The willful idiocy of alleged 'global temperature decline' is based on a mirage
Flooding image (Shutterstock)

The landmark new report from the Intergovernmental Panel on Climate Change (IPCC) is crystal clear: human action is warming the planet and we're heading for big trouble if carbon emissions are not slashed. As Prof Tim Palmer, at the University of Oxford put it: "The report is further reinforcement that there is an unequivocal risk of dangerous climate change."

Yet before the ink is even dry critics are trying to obscure this stark message behind a mirage: the supposed halt in global warming over the last 15 years. This willful idiocy is based on the fact that air temperatures at the Earth's surface have more or less plateaued since the record hot year in 1998.

What critics choose to ignore is that of all the extra heat being trapped by our greenhouse gas emissions - equivalent to four Hiroshima nuclear bombs every second - just 1% ends up warming the air. By choosing to focus on air temperatures critics are ignoring 99% of the problem.

Are scientists certain that global warming has continued unabated over the last 15 years? Yes. "The best satellite data we have shows that there is still more energy going into the climate system than is going out, because of greenhouse gases in the atmosphere," said Ed Hawkins, at the University of Reading. Another Reading scientist, William Collins, said: "The climate has warmed over the last 10 years, the models are not wrong on the total heat being added."

So where is all the heat going? About 93% goes into the oceans, much of which were largely unmonitored until the 2000s, 3% into land and 3% into melting ice.

Undue focus on the air temperature plateau is cretinous for several more reasons. First, unlike weather, climate is a long term phenomenon and can only truly be assessed over at least 30 years. While the long term warming trend is clear, scientists have long known that air temperatures do not rise smoothly year-on-year in the complex and chaotic climate system and that decade-long ups and downs are part of natural variability.

"The very first climate models built in the 1990s showed this kind of variability, so we have known about this for a long time," said Hawkins. John Shepherd, at the UK National Oceanography Centre, said: "We should prepare for a bumpy ride, as that is what we have had in the past and that is what we will have in the future."

Second, if air temperatures have not risen quickly in the last 15 years, other clear indicators of climate change have worsened more quickly than expected, including the rapid loss of Arctic ice and sea level rise. Critics cannot cherry pick their indicators and remain credible.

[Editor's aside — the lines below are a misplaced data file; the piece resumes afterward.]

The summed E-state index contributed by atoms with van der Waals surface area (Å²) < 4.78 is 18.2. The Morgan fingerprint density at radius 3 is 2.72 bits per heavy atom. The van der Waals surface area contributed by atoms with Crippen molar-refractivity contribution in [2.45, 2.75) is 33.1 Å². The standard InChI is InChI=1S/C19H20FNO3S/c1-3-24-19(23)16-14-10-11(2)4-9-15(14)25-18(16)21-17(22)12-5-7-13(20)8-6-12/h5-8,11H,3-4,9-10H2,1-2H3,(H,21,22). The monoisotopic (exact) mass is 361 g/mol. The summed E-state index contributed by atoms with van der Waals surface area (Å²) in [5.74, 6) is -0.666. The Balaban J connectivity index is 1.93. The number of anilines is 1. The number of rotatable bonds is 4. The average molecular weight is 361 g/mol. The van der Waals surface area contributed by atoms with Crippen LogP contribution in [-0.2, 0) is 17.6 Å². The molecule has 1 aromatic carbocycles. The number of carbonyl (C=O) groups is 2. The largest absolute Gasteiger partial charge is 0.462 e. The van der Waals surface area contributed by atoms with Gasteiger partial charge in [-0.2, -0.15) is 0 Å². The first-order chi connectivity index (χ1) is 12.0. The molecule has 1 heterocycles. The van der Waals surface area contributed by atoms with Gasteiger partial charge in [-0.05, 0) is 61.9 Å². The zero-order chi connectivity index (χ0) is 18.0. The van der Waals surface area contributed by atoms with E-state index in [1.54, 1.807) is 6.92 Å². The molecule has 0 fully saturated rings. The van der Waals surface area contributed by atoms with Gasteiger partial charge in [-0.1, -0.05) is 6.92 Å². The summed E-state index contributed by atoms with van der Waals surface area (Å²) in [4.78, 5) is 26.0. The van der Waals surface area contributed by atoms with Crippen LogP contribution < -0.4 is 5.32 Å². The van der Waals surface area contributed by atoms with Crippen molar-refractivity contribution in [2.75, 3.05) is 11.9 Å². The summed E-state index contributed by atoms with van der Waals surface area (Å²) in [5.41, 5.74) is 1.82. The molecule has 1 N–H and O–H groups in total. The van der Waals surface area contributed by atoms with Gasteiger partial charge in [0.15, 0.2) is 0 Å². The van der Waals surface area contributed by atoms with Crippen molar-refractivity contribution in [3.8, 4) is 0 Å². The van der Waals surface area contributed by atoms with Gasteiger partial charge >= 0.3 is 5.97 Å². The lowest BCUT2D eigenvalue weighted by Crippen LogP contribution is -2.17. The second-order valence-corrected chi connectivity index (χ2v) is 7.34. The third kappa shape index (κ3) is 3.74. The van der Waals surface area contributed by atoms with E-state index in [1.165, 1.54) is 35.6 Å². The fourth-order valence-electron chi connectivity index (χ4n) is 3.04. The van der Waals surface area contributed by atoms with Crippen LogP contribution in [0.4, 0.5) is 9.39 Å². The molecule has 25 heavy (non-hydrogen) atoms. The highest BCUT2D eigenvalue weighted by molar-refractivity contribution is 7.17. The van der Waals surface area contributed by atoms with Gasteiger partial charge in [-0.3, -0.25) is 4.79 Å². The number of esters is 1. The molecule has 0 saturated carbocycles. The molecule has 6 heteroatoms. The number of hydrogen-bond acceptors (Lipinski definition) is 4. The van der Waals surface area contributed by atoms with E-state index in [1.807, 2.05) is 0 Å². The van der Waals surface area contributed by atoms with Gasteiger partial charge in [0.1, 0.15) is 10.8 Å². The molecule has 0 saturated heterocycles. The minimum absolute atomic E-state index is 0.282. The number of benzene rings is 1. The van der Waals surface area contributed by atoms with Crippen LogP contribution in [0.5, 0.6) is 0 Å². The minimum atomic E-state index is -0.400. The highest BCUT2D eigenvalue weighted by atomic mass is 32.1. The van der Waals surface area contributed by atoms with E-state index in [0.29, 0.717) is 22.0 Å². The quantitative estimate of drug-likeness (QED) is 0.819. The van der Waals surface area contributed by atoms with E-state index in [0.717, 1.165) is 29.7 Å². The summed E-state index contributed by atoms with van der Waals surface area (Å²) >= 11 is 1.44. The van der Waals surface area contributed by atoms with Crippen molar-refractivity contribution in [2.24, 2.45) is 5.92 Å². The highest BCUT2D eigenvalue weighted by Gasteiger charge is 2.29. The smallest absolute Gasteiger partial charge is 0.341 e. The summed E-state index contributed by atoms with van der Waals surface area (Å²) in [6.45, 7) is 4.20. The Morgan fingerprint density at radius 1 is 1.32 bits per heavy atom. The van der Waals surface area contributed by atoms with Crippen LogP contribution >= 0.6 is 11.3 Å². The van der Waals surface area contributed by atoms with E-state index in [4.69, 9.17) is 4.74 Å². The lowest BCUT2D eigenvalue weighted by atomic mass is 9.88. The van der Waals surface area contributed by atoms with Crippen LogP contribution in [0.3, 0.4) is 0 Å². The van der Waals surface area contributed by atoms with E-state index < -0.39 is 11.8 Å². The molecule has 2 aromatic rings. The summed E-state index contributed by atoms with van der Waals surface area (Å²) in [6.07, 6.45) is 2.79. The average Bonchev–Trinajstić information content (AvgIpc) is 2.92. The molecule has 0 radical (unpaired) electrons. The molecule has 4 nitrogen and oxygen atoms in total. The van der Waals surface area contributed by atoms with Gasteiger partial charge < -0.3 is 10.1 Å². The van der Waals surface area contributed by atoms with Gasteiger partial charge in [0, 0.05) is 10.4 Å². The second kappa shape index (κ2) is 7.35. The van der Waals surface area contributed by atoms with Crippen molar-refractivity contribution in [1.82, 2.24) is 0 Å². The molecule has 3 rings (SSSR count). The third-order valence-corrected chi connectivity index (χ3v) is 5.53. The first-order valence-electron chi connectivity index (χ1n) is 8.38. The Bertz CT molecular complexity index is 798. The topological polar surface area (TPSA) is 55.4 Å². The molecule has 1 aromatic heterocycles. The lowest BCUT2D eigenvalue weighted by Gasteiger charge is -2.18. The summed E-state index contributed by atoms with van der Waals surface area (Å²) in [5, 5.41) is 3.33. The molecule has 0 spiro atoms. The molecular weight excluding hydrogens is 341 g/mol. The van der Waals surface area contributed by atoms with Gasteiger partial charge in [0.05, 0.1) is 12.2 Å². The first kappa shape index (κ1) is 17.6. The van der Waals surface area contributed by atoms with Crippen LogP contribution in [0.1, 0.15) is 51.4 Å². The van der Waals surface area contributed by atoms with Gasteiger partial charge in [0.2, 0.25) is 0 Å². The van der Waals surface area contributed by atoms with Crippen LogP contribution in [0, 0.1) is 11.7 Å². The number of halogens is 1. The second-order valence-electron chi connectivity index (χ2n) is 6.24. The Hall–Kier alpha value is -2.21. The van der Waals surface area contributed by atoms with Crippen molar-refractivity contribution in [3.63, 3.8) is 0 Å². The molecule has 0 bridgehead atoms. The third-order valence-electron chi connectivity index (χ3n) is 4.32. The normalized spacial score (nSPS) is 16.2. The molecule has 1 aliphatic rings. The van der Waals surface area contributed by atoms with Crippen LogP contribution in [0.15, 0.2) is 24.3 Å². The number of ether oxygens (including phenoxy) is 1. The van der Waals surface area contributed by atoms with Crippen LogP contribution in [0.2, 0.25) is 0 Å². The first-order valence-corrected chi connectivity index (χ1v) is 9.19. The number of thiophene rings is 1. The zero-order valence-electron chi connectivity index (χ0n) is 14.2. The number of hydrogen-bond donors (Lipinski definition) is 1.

Thirdly, many scientists anticipated the so-called "pause": it is not some shock undermining the whole edifice of climate science. A natural and periodic ocean current phenomenon called El Niño peaked in 1998, pumping heat into the air, but has been increasingly in abeyance since. Furthermore, the solar cycle peaked in 2002 and the reached its minimum in 2009, meaning a little less heat beaming down to Earth, and a number of volcanic eruptions have blocked out some sunlight in that time.

So the pause in air temperatures can be well explained and, while work remains to be done determining the exact relative importance of ocean heating, El Niño, solar cycles and volcanoes, we are still only talking about 1% of global warming. Prof David Mackay, the UK's government's chief energy and climate change adviser, is clear: "It is not a terrible mystery."

Another mirage being conjured up is the debate about climate "sensitivity", i.e. how much air temperatures rise for a given rise in carbon dioxide in the atmosphere.

Some scientists have suggested the climate is less sensitive than thought and there is a genuine debate about this. But the differences being discussed are essentially irrelevant. Thomas Stocker, one to the two scientists who oversaw the IPCC report, gave this criticism short shrift: The slightly lower sensitivity being discussed would give humanity only a "few years" longer to tackle climate change, he said: "It is not really a relevant point when it comes to the relevant reductions in CO2 emissions needed to keep temperature rise under 2C."

The estimates of climate sensitivity come out of the complex computers models used to project warming into the future. The IPCC states that the models, built on the basic laws of physics, now accurately represent a great many of the important climate phenomena. "If you are saying the models are flawed, you are saying the laws of physics are flawed," said Tim Palmer, at the University of Oxford.

Be in no doubt, climate change is real and dangerous. In fact, the new IPCC report, written in consensus by the world's climate experts and signed off in unison by the world's governments, may well be too timid. That is because it is a scientific document in which the confidence in climate knowledge and predictions are assessed. It is not a risk assessment.

"If there is a 10% chance of an aircraft crashing, you would not board it, but the IPCC classes that as very unlikely," said Ted Shepherd, at the University of Reading. The IPPC concludes there is a 50-50 chance that global temperatures will exceed 4C this century if carbon emissions are not curbed. Such a rise would have catastrophic consequences. So if you are still feeling confused about all this complex science, it all boils down to this: how lucky do you feel? © Guardian News and Media 2013

[Flooding via Shutterstock]